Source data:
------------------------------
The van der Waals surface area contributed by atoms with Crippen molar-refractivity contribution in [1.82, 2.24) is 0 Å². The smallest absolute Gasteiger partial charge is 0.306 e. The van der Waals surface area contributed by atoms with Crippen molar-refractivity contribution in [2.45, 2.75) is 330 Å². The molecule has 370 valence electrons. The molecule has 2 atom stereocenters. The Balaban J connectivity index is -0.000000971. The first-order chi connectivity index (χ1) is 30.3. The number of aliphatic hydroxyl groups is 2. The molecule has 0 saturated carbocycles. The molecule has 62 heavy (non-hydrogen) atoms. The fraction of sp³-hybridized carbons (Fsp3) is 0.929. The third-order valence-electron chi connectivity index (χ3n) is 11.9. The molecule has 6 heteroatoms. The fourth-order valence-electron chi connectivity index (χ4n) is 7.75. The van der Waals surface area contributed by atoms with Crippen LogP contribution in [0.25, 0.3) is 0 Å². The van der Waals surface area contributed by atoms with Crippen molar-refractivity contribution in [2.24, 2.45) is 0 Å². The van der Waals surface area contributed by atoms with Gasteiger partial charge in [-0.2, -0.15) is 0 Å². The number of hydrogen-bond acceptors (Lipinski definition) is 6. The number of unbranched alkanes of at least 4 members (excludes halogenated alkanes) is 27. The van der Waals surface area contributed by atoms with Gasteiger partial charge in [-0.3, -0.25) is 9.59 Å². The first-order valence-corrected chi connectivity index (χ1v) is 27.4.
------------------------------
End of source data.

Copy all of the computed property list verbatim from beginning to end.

The van der Waals surface area contributed by atoms with Crippen molar-refractivity contribution in [1.82, 2.24) is 0 Å². The smallest absolute Gasteiger partial charge is 0.306 e. The van der Waals surface area contributed by atoms with Crippen molar-refractivity contribution in [2.45, 2.75) is 330 Å². The molecule has 370 valence electrons. The molecule has 2 atom stereocenters. The Balaban J connectivity index is -0.000000971. The first-order chi connectivity index (χ1) is 30.3. The number of aliphatic hydroxyl groups is 2. The molecule has 0 saturated carbocycles. The molecule has 62 heavy (non-hydrogen) atoms. The fraction of sp³-hybridized carbons (Fsp3) is 0.929. The third-order valence-electron chi connectivity index (χ3n) is 11.9. The molecule has 6 heteroatoms. The fourth-order valence-electron chi connectivity index (χ4n) is 7.75. The van der Waals surface area contributed by atoms with Crippen LogP contribution in [0.25, 0.3) is 0 Å². The van der Waals surface area contributed by atoms with Crippen molar-refractivity contribution in [2.24, 2.45) is 0 Å². The van der Waals surface area contributed by atoms with Gasteiger partial charge in [-0.2, -0.15) is 0 Å². The number of hydrogen-bond acceptors (Lipinski definition) is 6. The number of unbranched alkanes of at least 4 members (excludes halogenated alkanes) is 27. The van der Waals surface area contributed by atoms with Gasteiger partial charge in [-0.3, -0.25) is 9.59 Å². The first-order valence-corrected chi connectivity index (χ1v) is 27.4.